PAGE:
Another way to think about this, and the way we talk about this internally, is that we prefer to communicate through our products.
I wake up every morning and think about how I can put myself out of business. By that, I mean I think about every way another business can disrupt my profit margins and my current successes. By thinking about what they could do, I can do it myself and innovate my own business.
I need a higher level of certainty than investors do because my time is more valuable to me than their money is to them. Investors place bets in a portfolio of companies, but I only have one life.
The most important thing you can do is to get into an iteration cycle where you can measure the impact of your work, have a hypothesis about how making changes will affect those variables, and ship changes regularly. It doesn't even matter that much what the content is - it's the iteration of hypothesis, changes, and measurement that will make you better at a faster rate than anything else we have seen.
VCs are reluctant to fund capital intensive startups that have time horizons for exits that are significantly longer than software based startups
The product lifecycle is so much longer, which makes it inherently much riskier. In many cases it can be years before you even get to the point where you can get real feedback on the business model.
There are often other considerations e.g. regulations or interactions with existing products, that are entirely outside of the control of the company that can significantly alter the likelihood of success.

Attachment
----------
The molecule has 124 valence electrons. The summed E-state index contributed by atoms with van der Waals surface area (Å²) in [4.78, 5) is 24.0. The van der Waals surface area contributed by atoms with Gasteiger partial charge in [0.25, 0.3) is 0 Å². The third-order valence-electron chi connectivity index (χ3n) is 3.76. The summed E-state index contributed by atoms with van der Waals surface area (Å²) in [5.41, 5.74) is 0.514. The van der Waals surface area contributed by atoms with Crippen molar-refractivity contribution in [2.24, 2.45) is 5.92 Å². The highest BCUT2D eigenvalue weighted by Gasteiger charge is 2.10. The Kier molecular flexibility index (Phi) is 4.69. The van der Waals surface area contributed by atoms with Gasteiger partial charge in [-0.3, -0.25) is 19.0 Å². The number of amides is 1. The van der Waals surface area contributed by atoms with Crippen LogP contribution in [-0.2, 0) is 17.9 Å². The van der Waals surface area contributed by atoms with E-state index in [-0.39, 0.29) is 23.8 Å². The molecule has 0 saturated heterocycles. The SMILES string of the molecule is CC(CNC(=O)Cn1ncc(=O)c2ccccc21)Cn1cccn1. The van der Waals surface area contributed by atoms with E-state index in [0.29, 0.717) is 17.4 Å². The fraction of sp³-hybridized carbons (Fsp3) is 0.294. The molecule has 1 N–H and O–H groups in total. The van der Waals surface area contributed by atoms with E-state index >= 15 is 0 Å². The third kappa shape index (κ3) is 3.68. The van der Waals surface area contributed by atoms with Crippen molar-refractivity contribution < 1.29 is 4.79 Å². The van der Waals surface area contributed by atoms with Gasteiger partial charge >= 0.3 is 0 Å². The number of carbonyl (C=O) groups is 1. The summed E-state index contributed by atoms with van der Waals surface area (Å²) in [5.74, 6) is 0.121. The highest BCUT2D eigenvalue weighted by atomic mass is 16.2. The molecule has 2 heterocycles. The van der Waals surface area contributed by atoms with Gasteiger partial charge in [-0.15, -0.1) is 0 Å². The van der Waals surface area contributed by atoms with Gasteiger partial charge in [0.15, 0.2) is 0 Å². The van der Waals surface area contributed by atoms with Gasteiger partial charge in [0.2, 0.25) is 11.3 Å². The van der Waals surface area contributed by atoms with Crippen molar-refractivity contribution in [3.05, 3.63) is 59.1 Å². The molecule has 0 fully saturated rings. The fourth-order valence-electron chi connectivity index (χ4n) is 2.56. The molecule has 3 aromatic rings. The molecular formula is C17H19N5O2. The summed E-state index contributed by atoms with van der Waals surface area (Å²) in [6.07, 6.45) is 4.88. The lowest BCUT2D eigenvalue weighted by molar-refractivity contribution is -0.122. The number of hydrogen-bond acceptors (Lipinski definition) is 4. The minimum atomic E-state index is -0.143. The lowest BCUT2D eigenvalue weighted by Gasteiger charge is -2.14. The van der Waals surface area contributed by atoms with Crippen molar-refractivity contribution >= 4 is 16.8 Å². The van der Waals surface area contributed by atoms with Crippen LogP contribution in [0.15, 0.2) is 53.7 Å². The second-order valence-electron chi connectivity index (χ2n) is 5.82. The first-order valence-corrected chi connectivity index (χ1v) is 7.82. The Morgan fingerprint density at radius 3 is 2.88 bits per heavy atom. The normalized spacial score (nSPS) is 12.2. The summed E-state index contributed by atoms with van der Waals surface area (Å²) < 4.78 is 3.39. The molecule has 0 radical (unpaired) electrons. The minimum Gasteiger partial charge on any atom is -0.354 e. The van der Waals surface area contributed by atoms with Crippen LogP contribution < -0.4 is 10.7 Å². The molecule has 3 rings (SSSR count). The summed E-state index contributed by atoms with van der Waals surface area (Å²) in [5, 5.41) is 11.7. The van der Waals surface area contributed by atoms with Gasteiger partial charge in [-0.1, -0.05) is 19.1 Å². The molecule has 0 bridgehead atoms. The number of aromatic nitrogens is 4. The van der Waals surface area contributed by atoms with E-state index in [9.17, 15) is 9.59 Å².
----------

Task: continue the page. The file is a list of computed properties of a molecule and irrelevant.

Don't hire people you don't have a absolute need for or people you don't know how to train. People are expensive, so if you hire them, make sure you have something for them to do, and you make sure they do it well. If either of those two are absent, you're wasting money.
Your own emotional state will be thrusted onto your company whether you want it to or not. My emotions were the companies emotions. I should have had a wall, between what I felt and what people saw, but they were equal. This crushed the moral of the company, as well as my own.
If things are too easy, look harder for problems. Business is not easy. It isn't meant to go smoothly. If it is, try to find the reason it's so easy, and give yourself reasons something could go wrong. Because, something always goes wrong eventually.
Love what you do, and if you don't, be self aware. I didn't have a deep passion for PubLoft. Content was not my life's mission. We let Jason invest, and he wanted a huge outcome. but I knew pubLoft was not my life's work. Be self aware about this before you take money.
Keep going. It's only a failure if I don't get back up and try again.